Arian Foster admits taking money while at Tennessee

Bob Levey

Former Vols running back Arian Foster has admitted taking money in violation of NCAA rules while a player at Tennessee.

Right on the heels of recent news that Tyler Bray and Maurice Couch accepted money in violation of NCAA rules, a disclosure that resulted in Couch's suspension, former Tennessee running back Arian Foster has disclosed that he, too, took money in violation of rules while a player at Tennessee.

In an interview for an upcoming documentary, Foster talks of having to go to extremes in order to have enough money to pay rent and eat. Here are a few relevant quotes:

"I don't know if this will throw us into an NCAA investigation -- my senior year, I was getting money on the side," said Foster. "I really didn't have any money. I had to either pay the rent or buy some food. I remember the feeling of like, 'Man, be careful.' But there's nothing wrong with it. And you're not going to convince me that there is something wrong with it.

"There were plenty of times where throughout the month I didn't have enough for food," Foster said in the 90-minute documentary. "Our stadium had like 107,000 seats; 107,000 people buying a ticket to come watch us play. It's tough just like knowing that, being aware of that. We had just won and I had a good game, 100 yards or whatever You go outside and there's hundreds of kids waiting for you. You're signing autographs, taking pictures, whatever.

"Then I walk back, and reality sets in. I go to my dorm room, open my fridge, and there's nothing in my fridge. Hold up, man. What just happened? Why don't I have anything to show for what I just did? There was a point where we had no food, no money, so I called my coach and I said, 'Coach, we don't have no food. We don't have no money. We're hungry. Either you give us some food, or I'm gonna go do something stupid.' He came down and he brought like 50 tacos for like four or five of us. Which is an NCAA violation. [laughs] But then, the next day I walk up to the facility and I see my coach pull up in a brand new Lexus. Beautiful."

"I'm a firm believer that an employee should get paid for his work," Foster added. "And, 100 percent, I see student athletes as employees. Hiding from it is just cowardly."

Okay a few quick thoughts. First, the conversation about whether NCAA athletes should get a cut (or a bigger cut, depending on your perspective) is one that needs to happen. And it has to be a conversation that has a goal of some concrete resolution. It's a complex issue, though, and this post isn't about that.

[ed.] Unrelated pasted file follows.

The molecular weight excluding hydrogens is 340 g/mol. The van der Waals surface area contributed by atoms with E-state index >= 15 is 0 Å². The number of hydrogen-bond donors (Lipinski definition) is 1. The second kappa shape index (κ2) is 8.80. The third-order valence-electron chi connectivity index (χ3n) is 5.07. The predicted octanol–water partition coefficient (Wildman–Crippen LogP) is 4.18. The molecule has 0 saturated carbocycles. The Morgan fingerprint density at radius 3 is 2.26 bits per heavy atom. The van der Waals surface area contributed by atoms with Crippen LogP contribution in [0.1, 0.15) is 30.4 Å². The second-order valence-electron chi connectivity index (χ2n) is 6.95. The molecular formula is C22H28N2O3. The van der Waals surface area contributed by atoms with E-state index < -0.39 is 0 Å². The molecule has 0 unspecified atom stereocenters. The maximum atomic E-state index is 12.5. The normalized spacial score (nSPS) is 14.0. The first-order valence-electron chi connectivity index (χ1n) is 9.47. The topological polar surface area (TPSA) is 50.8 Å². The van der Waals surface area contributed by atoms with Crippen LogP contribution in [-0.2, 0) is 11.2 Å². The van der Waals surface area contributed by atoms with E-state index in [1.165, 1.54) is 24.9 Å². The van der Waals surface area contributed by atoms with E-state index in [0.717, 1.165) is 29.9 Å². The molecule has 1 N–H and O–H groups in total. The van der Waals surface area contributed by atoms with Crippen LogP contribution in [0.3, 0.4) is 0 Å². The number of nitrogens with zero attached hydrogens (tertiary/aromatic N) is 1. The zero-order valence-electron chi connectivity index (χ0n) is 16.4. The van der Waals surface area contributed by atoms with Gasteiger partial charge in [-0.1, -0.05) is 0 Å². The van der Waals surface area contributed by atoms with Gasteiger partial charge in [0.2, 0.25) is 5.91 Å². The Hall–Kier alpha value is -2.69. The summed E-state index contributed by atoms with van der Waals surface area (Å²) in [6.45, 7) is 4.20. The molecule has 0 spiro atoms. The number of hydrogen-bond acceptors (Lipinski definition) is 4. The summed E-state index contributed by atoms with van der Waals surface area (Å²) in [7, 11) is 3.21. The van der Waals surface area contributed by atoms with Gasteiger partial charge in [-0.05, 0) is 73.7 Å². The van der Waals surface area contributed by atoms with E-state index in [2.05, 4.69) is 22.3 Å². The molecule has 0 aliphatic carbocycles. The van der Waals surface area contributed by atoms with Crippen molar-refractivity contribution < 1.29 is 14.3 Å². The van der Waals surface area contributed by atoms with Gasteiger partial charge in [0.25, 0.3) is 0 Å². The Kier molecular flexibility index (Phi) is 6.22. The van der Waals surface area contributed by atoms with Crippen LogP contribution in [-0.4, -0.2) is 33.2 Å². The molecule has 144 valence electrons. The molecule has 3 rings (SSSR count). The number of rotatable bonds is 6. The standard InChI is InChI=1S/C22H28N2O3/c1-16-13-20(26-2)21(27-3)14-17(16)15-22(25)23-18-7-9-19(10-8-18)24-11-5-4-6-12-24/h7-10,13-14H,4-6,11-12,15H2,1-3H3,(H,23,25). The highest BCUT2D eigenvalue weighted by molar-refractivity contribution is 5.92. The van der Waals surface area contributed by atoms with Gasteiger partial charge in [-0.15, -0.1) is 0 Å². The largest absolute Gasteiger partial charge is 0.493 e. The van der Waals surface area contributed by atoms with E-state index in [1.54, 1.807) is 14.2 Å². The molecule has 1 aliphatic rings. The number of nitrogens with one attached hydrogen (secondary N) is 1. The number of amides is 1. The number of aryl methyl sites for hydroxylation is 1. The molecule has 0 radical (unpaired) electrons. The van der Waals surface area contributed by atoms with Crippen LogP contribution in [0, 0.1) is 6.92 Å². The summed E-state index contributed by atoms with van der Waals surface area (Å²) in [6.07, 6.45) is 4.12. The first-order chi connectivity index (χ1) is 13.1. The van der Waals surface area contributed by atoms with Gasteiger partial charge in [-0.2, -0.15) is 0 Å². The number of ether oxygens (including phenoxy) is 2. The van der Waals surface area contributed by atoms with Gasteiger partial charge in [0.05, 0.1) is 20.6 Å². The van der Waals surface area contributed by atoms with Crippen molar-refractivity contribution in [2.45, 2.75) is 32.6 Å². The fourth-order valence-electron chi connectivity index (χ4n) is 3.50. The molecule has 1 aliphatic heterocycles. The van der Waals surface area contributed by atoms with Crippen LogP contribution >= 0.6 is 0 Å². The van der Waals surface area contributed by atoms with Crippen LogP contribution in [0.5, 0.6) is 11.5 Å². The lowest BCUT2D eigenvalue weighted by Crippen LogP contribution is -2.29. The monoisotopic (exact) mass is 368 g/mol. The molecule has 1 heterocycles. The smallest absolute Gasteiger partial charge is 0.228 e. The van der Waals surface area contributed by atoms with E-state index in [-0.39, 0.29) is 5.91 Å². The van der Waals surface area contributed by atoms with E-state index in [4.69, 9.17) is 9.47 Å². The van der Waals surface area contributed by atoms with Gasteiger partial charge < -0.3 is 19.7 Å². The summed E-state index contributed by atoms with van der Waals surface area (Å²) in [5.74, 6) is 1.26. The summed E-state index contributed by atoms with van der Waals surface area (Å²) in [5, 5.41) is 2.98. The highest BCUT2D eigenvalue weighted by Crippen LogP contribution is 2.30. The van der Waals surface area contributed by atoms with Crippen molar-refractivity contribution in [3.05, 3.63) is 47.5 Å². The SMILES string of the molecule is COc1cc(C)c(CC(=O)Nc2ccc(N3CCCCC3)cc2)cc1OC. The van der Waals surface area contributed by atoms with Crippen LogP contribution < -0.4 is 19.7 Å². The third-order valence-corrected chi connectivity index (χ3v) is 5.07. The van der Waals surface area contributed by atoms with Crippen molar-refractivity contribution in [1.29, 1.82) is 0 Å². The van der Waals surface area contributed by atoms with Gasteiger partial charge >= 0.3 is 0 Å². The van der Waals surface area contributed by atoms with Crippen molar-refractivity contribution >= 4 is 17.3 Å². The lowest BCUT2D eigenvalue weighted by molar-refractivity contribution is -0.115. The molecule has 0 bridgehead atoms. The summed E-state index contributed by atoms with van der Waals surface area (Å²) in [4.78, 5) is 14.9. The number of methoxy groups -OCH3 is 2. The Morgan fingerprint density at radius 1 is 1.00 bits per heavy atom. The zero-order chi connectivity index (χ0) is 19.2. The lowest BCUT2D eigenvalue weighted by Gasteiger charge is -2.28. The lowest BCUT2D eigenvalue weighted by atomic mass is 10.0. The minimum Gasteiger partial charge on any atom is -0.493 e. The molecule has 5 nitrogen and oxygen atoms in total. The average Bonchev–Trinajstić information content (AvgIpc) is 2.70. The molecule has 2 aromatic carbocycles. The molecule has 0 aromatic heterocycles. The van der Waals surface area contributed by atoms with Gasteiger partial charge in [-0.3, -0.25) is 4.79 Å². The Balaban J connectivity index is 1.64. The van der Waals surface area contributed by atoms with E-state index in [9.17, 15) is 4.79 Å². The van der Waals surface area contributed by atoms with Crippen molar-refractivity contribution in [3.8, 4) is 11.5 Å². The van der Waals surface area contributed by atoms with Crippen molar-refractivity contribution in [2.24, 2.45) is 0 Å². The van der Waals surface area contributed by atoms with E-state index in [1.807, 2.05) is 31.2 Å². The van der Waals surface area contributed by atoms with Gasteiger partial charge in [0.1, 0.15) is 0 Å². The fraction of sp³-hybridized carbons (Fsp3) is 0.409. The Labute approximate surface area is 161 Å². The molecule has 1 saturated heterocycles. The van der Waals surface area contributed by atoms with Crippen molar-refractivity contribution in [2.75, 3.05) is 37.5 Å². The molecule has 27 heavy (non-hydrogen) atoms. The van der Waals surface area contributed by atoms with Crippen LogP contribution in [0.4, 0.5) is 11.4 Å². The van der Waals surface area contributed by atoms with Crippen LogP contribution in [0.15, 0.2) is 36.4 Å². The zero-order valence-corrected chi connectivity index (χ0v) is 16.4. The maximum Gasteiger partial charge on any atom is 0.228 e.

Second, these statements made me raise my eyebrows a bit. Don't football players basically have all of the food they want provided to them? And can't they live on campus for free? Just saying. Tell me if I'm wrong about that.

Third . . . Arian, what are you doing? Assuming he needed food, had to eat, and had no way to get money, and assuming everyone in the world agreed that the rules prohibiting him from eating are stupid. Still, why talk about breaking the rules? Why talk about it now? What does this do to Tennessee, which is still on probation for prior violations? Perhaps five years ago is outside the scope of the NCAA's authority or interest, or perhaps the public opinion will restrain them. But . . . perhaps not.

Tennessee's been working hard to clear the rubble of the past decade and start rebuilding, but the past is a particularly persistent cuss that continues to keep biting the program and its fans in the butt every time we think we've rounded a corner. That it's not only largely self-inflicted but also self-resurrecting is especially perplexing.

Perhaps this will turn out to be nothing. Perhaps it will do only what I honestly think Foster is hoping, further the cause of getting NCAA athletes a fairer share of the riches generated in part by their efforts. But perhaps all it does is give the NCAA another target and further diminish this program. And we sure didn't need more of this news.

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